My upcoming vacation & desert island books

I leave this Saturday for a week on an island out in Penobscot Bay. This island has no tv, radio, or computer access. It does have some solar electricity, some hot water, one satellite phone for emergencies only, and one vehicle (that isn't a boat, I should say). It's a tractor. I'll be spending the week in a large house with a small group of people, only one of whom I know, and we'll be doing yoga and meditating part of the time. The rest of the time is for hiking, sketching, writing, sunbathing, swimming, and generally being alone outside. My particular idea of heaven. And did I mention the person in charge of this retreat has hired a chef and a sous chef and will be feeding us three lovely meals a day? More heaven. All I have to bring is clothing, sketching materials (watercolors, paper, etc.), hiking boots, sweaters for cool nights, a flashlight, my camera, a bathing suit, perhaps a book or two. Or three. But really, this island is overwhelmingly lovely and wild, and books become secondary to simply looking around. This from a true book lover! As Alain de Botton says:

“Even the finest books deserve to be thrown aside.”

(How Proust Can Change Your Life p.197)

Throw them aside - in favor of real life, that is. Not that reading isn't real life, perhaps I should say exterior life instead. I was lucky enough to visit this island twice last year, and am positively gleeful to be returning again, I've been looking forward to this for months. Meantime, I am wondering what to do to keep blog-readers happy while I'm away. So I thought I'd post a few lists over the next few days of some of my very favorite books in different genres, and while I'm gone I hope people will send in their additions to these lists. Take your time, think about your additions for a while, add something then come back and add a few more - I'm looking for the books you are truly crazy about, from any era or author, the ones that bring you the most joy, thoughtfulness, love, despair, comfort, the ones you read once that changed your life somehow, and the ones you re-read every year. Surprise me, and give us all some great books to add to our want lists. I know I talk about my favorite books all the time, but there's room in this big world for many many more. I'll post the first list later today. I'm still trying to decide what today's genre will be.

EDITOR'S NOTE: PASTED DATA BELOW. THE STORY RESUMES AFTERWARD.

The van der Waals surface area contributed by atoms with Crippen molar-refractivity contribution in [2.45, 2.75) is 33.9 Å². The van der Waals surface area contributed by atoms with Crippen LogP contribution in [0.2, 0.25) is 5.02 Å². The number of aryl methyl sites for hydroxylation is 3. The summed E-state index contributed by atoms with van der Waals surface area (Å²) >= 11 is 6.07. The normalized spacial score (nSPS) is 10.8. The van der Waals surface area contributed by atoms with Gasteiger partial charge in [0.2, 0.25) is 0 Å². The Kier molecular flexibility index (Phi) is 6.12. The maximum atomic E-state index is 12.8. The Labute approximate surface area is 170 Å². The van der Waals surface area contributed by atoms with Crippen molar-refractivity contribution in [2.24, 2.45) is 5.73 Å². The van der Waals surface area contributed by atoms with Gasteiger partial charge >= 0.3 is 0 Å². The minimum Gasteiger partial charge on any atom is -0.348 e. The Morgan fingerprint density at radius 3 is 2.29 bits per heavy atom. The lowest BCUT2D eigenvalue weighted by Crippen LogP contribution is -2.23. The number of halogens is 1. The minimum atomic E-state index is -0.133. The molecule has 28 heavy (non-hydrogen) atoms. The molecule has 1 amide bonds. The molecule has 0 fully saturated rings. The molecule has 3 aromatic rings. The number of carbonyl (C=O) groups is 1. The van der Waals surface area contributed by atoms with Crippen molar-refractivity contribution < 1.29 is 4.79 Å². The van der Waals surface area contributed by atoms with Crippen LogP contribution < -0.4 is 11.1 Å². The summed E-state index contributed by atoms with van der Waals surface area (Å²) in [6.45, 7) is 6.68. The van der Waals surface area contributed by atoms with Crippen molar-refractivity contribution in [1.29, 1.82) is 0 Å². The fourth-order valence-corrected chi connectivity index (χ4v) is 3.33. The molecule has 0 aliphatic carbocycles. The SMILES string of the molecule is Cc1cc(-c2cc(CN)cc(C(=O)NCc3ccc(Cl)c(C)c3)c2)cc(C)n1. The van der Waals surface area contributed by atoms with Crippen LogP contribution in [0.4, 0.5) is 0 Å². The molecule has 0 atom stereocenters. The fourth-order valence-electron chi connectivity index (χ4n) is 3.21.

Saturday, August 12, 2006


Saturday this 'n that

After a ridiculously busy morning (when it was sunny and bright outside), the afternoon has been as flat as a pancake (now that it's cooler and rainy). Hm. Things are looking up, though, someone just asked for Richard Brautigan novels, and I have a big stack. Though often folks ask for books, and I have the books, but they don't buy them. They say, "I'll think about it." I think, You've been thinking about it, that's why you asked me for it - and the book in question is, like, six dollars, for a nice clean hardcover...

Anyway, unrelated to shop business or lack thereof: I was sitting in the park this morning finishing Waugh's Labels, which makes me want to visit Malta, among other places, and a cloud passed over and broke the reading spell I was under. I looked up and saw a huge bald eagle making circles above me. The flock of downtown pigeons were nervous. I watched the eagle for about twenty minutes - the bright sunshine was flashing off his head and tail as he wheeled up higher and higher, until I couldn't see him anymore. Eagles are fairly common around here - they fish in the Penobscot River (Bangor is on the west bank of this section of the Penobscot) and nest upriver near a large dam. Salmon used to be prevalent, not so much now, but I hear they are coming back, so perhaps my eagle was on a break from fishing. Sure was beautiful.

Also unrelated to the shop, but in relation to one of my favorite living authors - heck, one of my favorite authors ever, living or otherwise - there's a new Mark Helprin interview in the latest issue of Doublethink. I've read and listened to several interviews with him, and the more I read and hear, the more I respect him and love his sense of humor. And his books, holy cats, do I love his books. Need I mention that I collect his first editions? Well, I guess I just did.